As Anticipated – New International Program continues Boston Ballet’s 59th Season

It is the opening night of As Anticipated at Boston’s Opera House and we are part of the eclectic audience eagerly anticipating Boston Ballet’s new program.  The (3-works) William Forsythe’ evening features Boston Ballet guest choreographer’s Approximate Sonata (1996) and Artifact Suite (2004) -with a world premiere of its newly added “prequel” – Défilé. 

Addie Tapp and Tyson Ali Clark in William Forsythe’s Approximate Sonata; photo by Rosalie O’Connor; courtesy of Boston Ballet

Black curtain slowly goes up and down… several times.  We are intrigued: is it a technical glitch or part of the performance?   As the evening begins, the “slow” (20 second) “journey” of the curtain (up to the ceiling or down to the stage) signifies  the end of each musical scene in the first piece of the evening – Approximate Sonata.I want to keep people curious..”, – Forsythe  said (in the interview to Boston’s WBUR), so they “stay focused until we make transitions”.  (Later in the program, in the Artifact Suite, the curtain crushes to the floor in less than a second).

With 58 years in dance world, first as a dancer and then as a choreographer and artistic director of several international companies, Forsythe is one of the most influential choreographers working today.  His work is experimental yet deeply rooted in classical traditions.

Boston Ballet in William Forsythe’s Artifact Suite; photo by Rosalie O’Connor; courtesy of Boston Ballet

This highly anticipated program encapsulates the cutting-edge artistry that Boston audiences have experienced with William Forsythe ballets, and introduces new audiences to his revelatory style… said Boston Ballet’s Artistic Director Mikko Nissinen.

My 23-year old son Dennis who has seen quite a few Boston Ballet’s story ballets with me over the years is such new audience.  “Being able to focus on artistry and performance skill, being able to interpret freely without the constrains of a story or expected plot allows for deeper connection with the movement on stage” he wrote to me (in a text message). “The abstraction is definitely not for everyone, but it allows the potential to experience something truly transcendental”.

Forsythe’s work does have a trance like effect on the audience.  In the second and third Act of the evening, during the Artifact Suit -my companion Sveta and I found ourselves hypnotized in a “combined” response to the grounded pushing-and-pulling movements, minimalistic music, costumes and stage design.

The central part of the evening- (world premiere) Défilé is designed as a “prequel” to existing parts of the Artifact Suite (which in turn is based on Forsythe’s full length ballet Artifact from 1984).  The piece is inspired by Paris Opera tradition of defile du ballet – “a spectacle that showcases the artists of the entire company in a stately, processional manner”.  Forsythe explained in his interview to Boston’s WGBH that everything here is based on the ground, there are almost no jumps… Ballet’s roots are all about “stylish walking”.

The “courtly” mood of the Défilé is accentuated by minimalistic musical score based on Bach’s Variations (produced by Forsythe in collaboration with Boston Ballet music director Mischa Santora).  Part II of the Artifact Suite- “Chaconne” is set to Bach; and Part III – to Eva Hecht’s Bach adaptation.  The Défilé audience is encouraged to make connecting references to the original “Artifact Suit” and I want to re-watch the program now to better appreciate all the references. What is seen to the naked eye is Forsythe’s both “honoring” and reinventing balletic traditions.  And I agree with Mikko Nissinen that As Anticipated is  “A world premiere from him is an international event you won’t want to miss.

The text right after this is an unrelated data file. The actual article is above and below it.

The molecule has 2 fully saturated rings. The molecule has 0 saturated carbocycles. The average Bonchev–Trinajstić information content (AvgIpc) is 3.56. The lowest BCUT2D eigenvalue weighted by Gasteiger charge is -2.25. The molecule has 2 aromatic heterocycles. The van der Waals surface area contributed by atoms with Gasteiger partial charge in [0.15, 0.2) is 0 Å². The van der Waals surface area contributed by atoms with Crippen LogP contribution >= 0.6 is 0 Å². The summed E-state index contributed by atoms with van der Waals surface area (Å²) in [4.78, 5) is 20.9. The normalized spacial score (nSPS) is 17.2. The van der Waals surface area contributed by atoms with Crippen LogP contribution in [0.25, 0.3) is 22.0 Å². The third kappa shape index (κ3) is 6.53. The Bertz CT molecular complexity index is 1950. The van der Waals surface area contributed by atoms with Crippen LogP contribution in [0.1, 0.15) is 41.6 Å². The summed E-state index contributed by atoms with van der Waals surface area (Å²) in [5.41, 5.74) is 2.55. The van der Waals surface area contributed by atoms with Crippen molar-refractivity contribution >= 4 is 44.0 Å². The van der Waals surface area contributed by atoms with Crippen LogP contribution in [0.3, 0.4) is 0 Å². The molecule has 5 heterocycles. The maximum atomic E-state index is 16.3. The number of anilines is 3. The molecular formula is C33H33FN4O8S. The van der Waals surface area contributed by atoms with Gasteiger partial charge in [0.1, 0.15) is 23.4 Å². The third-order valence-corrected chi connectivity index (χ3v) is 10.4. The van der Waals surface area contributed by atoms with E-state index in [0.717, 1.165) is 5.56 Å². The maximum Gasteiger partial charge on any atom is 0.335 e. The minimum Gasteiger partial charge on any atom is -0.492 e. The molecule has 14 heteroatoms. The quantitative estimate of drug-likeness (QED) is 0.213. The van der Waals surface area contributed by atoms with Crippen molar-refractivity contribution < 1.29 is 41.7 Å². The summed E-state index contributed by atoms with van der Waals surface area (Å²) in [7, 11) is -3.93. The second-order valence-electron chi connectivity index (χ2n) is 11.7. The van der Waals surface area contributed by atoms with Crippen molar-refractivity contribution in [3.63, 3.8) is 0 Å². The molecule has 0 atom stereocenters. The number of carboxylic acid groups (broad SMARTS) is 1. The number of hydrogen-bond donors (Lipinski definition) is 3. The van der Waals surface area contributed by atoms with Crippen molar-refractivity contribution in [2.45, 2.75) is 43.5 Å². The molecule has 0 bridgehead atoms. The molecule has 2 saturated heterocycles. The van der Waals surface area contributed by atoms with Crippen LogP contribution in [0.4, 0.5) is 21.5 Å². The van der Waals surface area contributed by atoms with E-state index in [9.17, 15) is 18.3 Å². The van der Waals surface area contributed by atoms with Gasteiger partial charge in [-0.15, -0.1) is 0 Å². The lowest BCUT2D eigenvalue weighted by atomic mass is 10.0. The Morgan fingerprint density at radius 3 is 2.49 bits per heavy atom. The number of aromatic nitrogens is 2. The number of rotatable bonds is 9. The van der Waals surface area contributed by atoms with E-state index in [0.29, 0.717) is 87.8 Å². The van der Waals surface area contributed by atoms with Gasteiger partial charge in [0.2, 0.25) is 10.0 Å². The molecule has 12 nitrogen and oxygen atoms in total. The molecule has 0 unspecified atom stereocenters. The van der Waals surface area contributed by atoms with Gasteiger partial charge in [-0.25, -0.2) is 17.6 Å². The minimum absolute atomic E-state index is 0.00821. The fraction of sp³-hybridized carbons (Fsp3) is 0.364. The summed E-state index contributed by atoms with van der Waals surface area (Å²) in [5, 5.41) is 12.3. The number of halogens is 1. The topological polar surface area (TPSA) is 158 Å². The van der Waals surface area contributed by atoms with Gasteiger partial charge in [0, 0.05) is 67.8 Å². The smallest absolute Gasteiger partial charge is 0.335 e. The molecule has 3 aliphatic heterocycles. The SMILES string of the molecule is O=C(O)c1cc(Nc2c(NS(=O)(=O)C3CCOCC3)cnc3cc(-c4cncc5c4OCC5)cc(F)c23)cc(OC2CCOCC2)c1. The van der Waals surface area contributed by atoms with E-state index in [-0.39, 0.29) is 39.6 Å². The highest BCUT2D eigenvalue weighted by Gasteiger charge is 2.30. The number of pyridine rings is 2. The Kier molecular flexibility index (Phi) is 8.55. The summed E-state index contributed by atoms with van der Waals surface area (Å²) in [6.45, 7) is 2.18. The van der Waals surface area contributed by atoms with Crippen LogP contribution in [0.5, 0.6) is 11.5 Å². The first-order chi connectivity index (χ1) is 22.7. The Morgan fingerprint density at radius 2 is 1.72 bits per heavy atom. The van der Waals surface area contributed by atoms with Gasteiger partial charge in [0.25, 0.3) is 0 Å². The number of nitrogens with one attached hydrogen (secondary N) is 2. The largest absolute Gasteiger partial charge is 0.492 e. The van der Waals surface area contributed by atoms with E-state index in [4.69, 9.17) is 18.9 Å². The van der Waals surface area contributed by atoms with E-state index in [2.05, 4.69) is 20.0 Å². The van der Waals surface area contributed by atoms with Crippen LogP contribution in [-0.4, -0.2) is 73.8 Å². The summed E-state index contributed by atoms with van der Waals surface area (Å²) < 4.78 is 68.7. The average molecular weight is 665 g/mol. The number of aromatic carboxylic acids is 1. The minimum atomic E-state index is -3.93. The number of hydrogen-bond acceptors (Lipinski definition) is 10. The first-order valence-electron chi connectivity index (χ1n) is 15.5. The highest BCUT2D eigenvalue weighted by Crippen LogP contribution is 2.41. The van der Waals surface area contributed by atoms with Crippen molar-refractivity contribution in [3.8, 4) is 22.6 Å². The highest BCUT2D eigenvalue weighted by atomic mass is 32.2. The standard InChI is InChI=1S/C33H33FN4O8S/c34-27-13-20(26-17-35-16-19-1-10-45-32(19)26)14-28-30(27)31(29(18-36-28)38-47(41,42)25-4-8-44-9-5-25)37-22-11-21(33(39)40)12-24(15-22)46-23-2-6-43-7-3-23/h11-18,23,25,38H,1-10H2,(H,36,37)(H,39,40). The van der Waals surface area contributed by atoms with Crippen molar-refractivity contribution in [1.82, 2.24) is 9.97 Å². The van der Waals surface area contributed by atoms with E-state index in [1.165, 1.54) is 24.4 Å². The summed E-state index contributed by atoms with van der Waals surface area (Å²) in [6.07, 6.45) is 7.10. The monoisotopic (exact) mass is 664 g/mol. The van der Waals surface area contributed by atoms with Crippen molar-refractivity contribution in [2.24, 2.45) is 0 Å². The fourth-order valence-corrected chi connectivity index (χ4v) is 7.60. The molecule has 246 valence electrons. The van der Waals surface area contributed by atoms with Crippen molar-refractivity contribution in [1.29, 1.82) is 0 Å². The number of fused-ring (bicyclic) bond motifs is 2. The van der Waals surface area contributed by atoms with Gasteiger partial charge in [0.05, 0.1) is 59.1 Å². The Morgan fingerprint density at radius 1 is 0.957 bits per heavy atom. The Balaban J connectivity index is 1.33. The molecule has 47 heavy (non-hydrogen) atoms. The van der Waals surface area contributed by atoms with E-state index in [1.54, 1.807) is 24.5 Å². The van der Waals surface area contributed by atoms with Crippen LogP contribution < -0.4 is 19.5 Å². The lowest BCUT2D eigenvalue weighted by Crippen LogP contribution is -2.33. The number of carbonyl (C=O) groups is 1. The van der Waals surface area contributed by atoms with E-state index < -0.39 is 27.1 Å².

While I admired the interesting construction of large ensemble numbers, it is the pas de deux that has the most impact on me.  In Chaconne I was completely taken by principal Chyrstyn Fentroy  (partnering with principal Lasha Khozashvili).  In general I found the choreography of  Artifact Suite more agreeable than the more rigid (“shocking”, as my companion put it) movements in the pas de deux of Approximate Sonata.  In Défilé I could not turn my eyes off of principal Lia Cirio, and soloist Maria Alvarez  (See full casting information here).

Lia Curio rehearsing with William Forsythe. Photo by Liza Voll. courtesy of Boston Ballet

It is obvious that Boston Ballet dancers are very comfortable with Forsythe’s choreography- (they have been working with him here since 2016 and some even longer- during earlier careers with European companies) and we look forward to more Forsythe during years to come.

As Anticipated runs on November 3-13 and is second program of Boston Ballet’s 59th season (which opened with “My Obsession” 4-works program in October).

For tickets go to Boston Ballet’s website. Use code BBFRIENDS to get a $40 ticket for all performances of As Anticipated and Our Journey. Valid on select dates of Don Quixote  (March 16-26) and The Sleeping Beauty (May 25-June 4).

All performances of As Anticipated will take place at the Citizens Bank Opera House
(539 Washington St, Boston)

At the premiere

Remaining performances of As Anticipated:
Sunday, Nov 6 at 1:30 pm
Thursday, Nov 10 at 7:30 pm
Friday, Nov 11 at 7:30 pm
Saturday, Nov 12 at 1:30
Saturday, Nov 12 at 7:30 pm
Sunday, Nov 13 at 1:30 pm

Program Details:

Approximate Sonata
Choreography: William Forsythe
Music: Thom Willems
Scenic Design: William Forsythe
Costume Design: Stephen Galloway
Lighting Design: William Forsythe

Défilé (World Premiere)
Choreography: William Forsythe
Music: Mischa Santora, after J.S. Bach Goldberg Variations, Variation 15

Artifact Suite
Choreography: William Forsythe
Music: J.S. Bach (Chaconne in D Minor), Eva Crossman-Hecht
Costume Design: William Forsythe
Lighting Design: William Forsythe


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